WOMEN PART OF NASA'S 50-YEAR SPACE ODEYSSEY
Servicewomen astronauts have expanding role in space exploration

 

The agency that would lead America to the moon and beyond was formed 50 years ago when the National Aeronautics and Space Administration opened its doors Oct. 1, 1958. Though heavily male dominated through much of its history, pioneering women—including many servicewomen—broke into and eventually through the astronaut corps ranks. More than two dozen women have flown for NASA, many of them in space. Today, women represent 26 percent of NASA's astronaut corps and comprise 33 percent of its workforce.

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Some members of the First Lady Astronaut Trainees (FLATS) reunited in 1995 to watch the launch of the first space shuttle piloted by a woman. They included, from left: Gene Nora Jessen, Mary Wallace Funk, Jerrie Cobb, Jerri Truhill, Sarah Rutley, Myrtle Cagle and Bernice Steadman. (Among FLAT members not pictured are: Jan Dietrich, Marion Dietrich, Jane Hart, Jean Hixson, Irene Leverton, Rhea Hurrle and Allison Woltman.) Photo Courtesy of NASA, copyright 2008. 

 
     

Such statistics seemed further than the moon itself when the first female astronaut hopefuls were recruited in 1961. Thirteen women pilots became FLATs (First Lady Astronaut Trainees) in a special class at the Lovelace Clinic program that assessed and prepared women for spaceflight. FLATs were being primed for a Mercury 13 flight; however, the project was discontinued. Though the Soviet Union's female astronauts flew in space as early as 1963, FLATs never did. US women waited decades, until 1983, when astrophysicist Dr. Sally Ride flew as a mission specialist aboard the Space Shuttle.

Dozens of American women have since worn NASA flight suits, but a smaller number have also worn an American military uniform, including the first female pilot and commander of a space shuttle, Col. Eileen Marie Collins, USAF (Ret.), a former military flight instructor and test pilot. You can read more about Col. Collins and other servicewomen in the astronaut corps, past and present, in the biography section of the NASA Web site.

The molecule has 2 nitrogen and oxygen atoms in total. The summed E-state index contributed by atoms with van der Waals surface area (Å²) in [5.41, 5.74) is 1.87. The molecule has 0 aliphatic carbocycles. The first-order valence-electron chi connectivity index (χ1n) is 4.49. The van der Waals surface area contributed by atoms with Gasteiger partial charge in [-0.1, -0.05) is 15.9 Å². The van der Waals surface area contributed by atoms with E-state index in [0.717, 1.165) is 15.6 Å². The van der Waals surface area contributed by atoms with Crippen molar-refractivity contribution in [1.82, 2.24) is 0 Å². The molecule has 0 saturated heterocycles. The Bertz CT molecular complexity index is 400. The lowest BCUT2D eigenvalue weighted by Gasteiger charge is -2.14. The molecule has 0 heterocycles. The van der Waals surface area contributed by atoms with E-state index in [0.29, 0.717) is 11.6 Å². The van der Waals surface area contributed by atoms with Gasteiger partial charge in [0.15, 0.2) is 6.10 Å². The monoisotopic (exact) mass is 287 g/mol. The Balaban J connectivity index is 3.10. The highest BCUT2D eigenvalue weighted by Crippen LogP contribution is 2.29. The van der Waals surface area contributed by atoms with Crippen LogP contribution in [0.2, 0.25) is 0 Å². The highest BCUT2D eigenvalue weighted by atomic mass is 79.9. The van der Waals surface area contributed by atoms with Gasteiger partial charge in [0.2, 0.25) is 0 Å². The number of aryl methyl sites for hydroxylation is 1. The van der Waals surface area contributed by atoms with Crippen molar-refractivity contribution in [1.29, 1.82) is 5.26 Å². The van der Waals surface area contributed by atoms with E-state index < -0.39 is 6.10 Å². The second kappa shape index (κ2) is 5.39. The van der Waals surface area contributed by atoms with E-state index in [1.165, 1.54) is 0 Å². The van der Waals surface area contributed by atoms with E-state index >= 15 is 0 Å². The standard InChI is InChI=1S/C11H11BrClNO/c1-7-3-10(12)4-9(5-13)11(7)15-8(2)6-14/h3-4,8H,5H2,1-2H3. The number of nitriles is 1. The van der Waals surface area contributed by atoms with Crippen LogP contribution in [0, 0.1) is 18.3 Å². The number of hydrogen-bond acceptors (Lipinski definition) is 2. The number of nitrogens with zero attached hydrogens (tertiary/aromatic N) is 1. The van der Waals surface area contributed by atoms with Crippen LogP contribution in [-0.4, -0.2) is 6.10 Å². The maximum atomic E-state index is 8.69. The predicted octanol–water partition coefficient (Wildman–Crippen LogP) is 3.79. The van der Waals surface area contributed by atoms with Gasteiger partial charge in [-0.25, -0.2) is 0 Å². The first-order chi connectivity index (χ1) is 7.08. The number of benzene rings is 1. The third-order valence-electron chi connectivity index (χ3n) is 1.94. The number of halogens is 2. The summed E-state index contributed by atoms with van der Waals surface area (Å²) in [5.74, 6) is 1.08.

Col. Catherine Coleman
US Air Force

COL Nancy J. Currie
US Army
CAPT Kathryn P. Hire
US Navy Reserve

Col. Pamela A. Melroy
US Air Force (Ret.)




CAPT Stefanyshyn-Piper
US Navy

 


CDR Sunita L. Williams
US Navy


Photos Courtesy of NASA, copyright 2008

Servicewomen in the Astronaut Corps
Servicewomen who serve as NASA astronauts today include:
Col. Catherine Coleman, Ph.D., USAF, joined the Air Force in college in 1983 and served as a research chemist and as volunteer test subject for the Air Force centrifuge program before joining NASA in 1992.

COL Nancy Jane Currie,
Ph.D., USA (Ret). Prior to retiring from the Army after 23 years in 2005, she had served as an instructor pilot at the Army Aviation Center, recording 4,000 flying hours. She joined NASA in 1990.

CAPT Kathryn P. Hire,
USNR, became one of the first military women assigned to a combat aircrew when, in 1993, she reported to Patrol Squadron Six, P-3 Maritime Patrol Aircraft. She was activated and served in the Global War on Terror and has received the Defense Superior Service Medal and Joint Service Commendation Medal. She joined NASA in 1995.

Col. Pamela Ann Melroy,